Alternatively, the young man may, as already indicated, have originally been sporting a laurel wreath or crown, or possibly even a separate helmet or metallic headdress (Cunliffe 1971c, 206). Toynbee (1971, 156), however, doubted that a metal helmet or other form of head attire would have been worn in this instance, as Roman children of the early empire tended to be shown bare-headed. On the other hand, it possible that the ‘sliced’ appearance of the head reflects nothing more than a shortage of available marble at the time of manufacture (Soffe and Henig 1999, 9), the dimpled incisions being added so that a more malleable material, such as a plaster or stucco, could more effectively adhere to the stone (Padgett 2001, 22).
Toynbee noted that the artistic treatment of the Fishbourne head was suggestive of a young man from the Julio-Claudian family, though she could not see why the owner of the palace or proto-palace would have adorned it with the portrait of a child unless that child ‘were his own offspring’ (Toynbee 1971, 156). This particular view has developed further in more recent years to the point that it has been stated that the portrait represents a son of King Tiberius Claudius Togidubnus, a Romanised Briton known from an inscription found in Chichester (Collingwood and Wright 1965, 26-7; Russell 2006, 35-8), or even, perhaps, of King Togidubnus himself as a child (Henig 2002, 51). This is an undeniably attractive hypothesis, given the observation that King Togidubnus may conceivably have commissioned the earliest phase of civilian architecture at Fishbourne, the proto-palace. If it were Togidubnus or a member of his family, the importance of the portrait would increase dramatically, given the paucity of ethnic Britons portrayed in stone during the Roman period.
It is worth reiterating, however, that Toynbee’s initial view that the figure possibly represented a young member of the Julio-Claudian house may, actually, not be that wide of the mark, for there would indeed be every reason why the palace or proto-palace owner would want the portrait of a another person’s child if, say for example, that child was an important member of the imperial family.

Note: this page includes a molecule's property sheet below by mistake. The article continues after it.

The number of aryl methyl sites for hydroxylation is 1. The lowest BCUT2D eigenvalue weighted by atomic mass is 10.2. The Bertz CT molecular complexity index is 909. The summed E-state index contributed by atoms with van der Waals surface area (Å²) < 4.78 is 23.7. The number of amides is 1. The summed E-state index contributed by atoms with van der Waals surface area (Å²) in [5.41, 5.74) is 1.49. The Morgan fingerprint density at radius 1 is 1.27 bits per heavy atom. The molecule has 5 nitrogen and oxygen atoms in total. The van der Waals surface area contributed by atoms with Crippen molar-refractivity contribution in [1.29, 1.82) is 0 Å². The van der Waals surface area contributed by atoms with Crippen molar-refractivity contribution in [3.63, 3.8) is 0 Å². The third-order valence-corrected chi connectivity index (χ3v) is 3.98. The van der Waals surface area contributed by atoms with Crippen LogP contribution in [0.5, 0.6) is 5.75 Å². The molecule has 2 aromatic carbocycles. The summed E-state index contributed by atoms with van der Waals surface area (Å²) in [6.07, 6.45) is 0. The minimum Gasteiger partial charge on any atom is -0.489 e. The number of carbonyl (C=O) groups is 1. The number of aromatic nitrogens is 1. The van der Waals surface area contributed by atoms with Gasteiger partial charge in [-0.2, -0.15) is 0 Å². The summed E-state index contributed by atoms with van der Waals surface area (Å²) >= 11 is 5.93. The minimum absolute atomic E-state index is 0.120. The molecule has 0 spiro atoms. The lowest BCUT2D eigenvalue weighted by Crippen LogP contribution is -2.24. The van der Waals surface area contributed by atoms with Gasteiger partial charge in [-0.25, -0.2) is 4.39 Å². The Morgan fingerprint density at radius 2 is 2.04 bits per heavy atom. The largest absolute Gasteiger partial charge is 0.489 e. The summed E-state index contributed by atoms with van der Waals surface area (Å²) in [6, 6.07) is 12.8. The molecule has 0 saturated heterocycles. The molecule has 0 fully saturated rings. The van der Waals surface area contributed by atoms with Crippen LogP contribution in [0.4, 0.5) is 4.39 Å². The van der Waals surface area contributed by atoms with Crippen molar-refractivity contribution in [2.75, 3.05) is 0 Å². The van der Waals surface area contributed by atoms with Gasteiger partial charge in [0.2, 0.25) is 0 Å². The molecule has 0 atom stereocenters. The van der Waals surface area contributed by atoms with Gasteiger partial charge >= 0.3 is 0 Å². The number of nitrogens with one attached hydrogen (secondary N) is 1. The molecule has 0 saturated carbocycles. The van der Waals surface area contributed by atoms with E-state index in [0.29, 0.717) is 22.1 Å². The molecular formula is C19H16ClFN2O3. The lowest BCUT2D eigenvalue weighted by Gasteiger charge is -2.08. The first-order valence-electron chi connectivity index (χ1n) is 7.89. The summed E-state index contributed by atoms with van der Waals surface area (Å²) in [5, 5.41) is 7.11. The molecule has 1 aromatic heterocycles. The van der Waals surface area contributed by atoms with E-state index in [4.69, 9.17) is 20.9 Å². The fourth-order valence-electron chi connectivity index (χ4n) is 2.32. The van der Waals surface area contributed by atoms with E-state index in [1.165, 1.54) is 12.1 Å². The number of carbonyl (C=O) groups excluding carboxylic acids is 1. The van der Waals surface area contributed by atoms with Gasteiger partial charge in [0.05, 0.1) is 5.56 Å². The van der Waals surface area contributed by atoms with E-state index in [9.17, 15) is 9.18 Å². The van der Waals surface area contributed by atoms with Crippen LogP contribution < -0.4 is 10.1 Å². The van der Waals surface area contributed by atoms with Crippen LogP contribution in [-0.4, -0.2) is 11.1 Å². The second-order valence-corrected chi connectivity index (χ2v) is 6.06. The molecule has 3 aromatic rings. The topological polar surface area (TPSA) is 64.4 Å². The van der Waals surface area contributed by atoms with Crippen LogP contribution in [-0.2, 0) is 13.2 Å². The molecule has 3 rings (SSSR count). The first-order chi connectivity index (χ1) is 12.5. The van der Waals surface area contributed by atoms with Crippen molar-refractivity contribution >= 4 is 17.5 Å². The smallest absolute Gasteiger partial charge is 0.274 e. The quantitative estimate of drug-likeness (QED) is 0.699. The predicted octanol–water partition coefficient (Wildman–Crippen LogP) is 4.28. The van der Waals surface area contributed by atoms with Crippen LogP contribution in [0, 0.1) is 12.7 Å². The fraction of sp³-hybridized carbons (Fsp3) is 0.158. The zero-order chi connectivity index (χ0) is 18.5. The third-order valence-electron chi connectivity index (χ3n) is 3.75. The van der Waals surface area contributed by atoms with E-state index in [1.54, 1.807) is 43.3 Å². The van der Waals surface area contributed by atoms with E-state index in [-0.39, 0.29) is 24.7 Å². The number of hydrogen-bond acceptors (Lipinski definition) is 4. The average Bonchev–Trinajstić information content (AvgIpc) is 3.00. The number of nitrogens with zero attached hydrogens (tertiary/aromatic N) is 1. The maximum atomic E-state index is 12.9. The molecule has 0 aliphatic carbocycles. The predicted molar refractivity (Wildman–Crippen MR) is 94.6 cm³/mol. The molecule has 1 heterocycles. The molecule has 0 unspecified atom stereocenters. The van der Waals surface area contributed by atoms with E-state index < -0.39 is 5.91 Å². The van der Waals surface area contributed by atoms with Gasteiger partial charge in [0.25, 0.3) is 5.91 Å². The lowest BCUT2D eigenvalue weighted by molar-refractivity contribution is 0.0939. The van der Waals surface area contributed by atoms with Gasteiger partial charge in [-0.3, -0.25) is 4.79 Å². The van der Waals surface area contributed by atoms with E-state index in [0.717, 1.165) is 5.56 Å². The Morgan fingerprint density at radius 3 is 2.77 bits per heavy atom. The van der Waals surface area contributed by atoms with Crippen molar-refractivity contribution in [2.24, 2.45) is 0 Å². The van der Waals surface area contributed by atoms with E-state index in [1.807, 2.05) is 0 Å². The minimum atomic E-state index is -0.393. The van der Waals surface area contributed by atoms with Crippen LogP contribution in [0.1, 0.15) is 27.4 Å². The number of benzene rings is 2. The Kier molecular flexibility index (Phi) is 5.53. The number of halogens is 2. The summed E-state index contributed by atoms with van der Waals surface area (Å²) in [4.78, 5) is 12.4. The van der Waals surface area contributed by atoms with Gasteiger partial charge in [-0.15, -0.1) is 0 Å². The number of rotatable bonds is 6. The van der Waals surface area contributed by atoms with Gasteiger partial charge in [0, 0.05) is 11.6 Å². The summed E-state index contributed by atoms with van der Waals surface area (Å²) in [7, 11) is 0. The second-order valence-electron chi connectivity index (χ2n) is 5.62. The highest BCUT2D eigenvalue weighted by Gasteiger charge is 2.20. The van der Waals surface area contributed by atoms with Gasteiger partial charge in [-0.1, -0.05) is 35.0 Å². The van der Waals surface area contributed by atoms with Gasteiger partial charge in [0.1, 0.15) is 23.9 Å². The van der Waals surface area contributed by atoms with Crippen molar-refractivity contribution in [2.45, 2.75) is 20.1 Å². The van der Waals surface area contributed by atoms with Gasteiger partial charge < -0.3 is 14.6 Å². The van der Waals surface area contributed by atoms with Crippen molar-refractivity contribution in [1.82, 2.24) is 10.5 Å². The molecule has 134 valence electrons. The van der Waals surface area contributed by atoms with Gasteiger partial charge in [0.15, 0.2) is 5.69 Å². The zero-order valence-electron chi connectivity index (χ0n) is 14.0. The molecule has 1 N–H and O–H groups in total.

Figure 13: Portrait of Nero from his first major portrait phase of AD 50/51-54, found in the basilica at Velleia, Italy (© Museo Nazionale di Antichità, Parma)
As has already been noted, in the discussion of the Hinckley head, three of the best-known examples in stone of the young teenage Nero can today be found in the Musée du Louvre, Paris (provenance unknown: Giroire and Roger 2007, 80-1), the Detroit Institute of Arts (from Asia Minor: Hiesinger 1975, figs 30-1) and the Museo Nazionale di Antichità in Parma (originally part of a family group housed in the basilica at Velleia, Italy: Hiesinger 1975, 115-17; reproduced here as Figure 13). All three examples portray a toga-wearing youth with carefully combed, central-parted coiffure and lengthy curling sideburns, smooth, regular face, small rounded chin, almond-shaped eyes, aquiline nose and crisply defined lips (Kleiner 1992, 136; Varner 2004, 48). These were probably all created in acknowledgement of Nero becoming heir apparent (in place of Claudius’ biological son Britannicus) and were intended to be swiftly disseminated throughout the empire.
The new 3D scan of the smashed portrait from Fishbourne clearly shows the rounded cheeks and the full curving lips that feature so strongly mirror those of the toga-wearing Nero on display in Parma and Paris, as do the slightly protruding ears, curving locks of hair and almond-shaped eyes. As with the Hinckley head, a close match for the Fishbourne portrait may therefore be found within the earliest portrait types of Nero, in this instance one created at, or shortly after, formal adoption by Claudius in AD 50 while still only thirteen (Figure 14).
Discussion: Finding Nero
Nero was the fifth emperor to rule Rome and the last of the Julio-Claudian dynasty to hold power. It was under Nero, the adopted heir and successor to Claudius, that imperial policy in Britain began to formalise and it is not surprising, therefore, that his portrait should appear prominently within the province. Admittedly, neither the London nor the Hinckley heads were recovered from what could be described as reliable contexts, but that does not make them wholly inadmissible as archaeological evidence. Their nature, the Hinckley head in particular being manufactured from local oolitic limestone, and battered form makes it unlikely that either represents a recent import, such as the kind of statuary purchased by 18th- or 19th-century participants in the Grand Tour (Coltman 2009), for neither piece is so well preserved as to have warranted costly transportation back to Britain and neither appears to have been associated with a country seat or great collecting estate. In short, their Romano-British credentials would appear to be secure.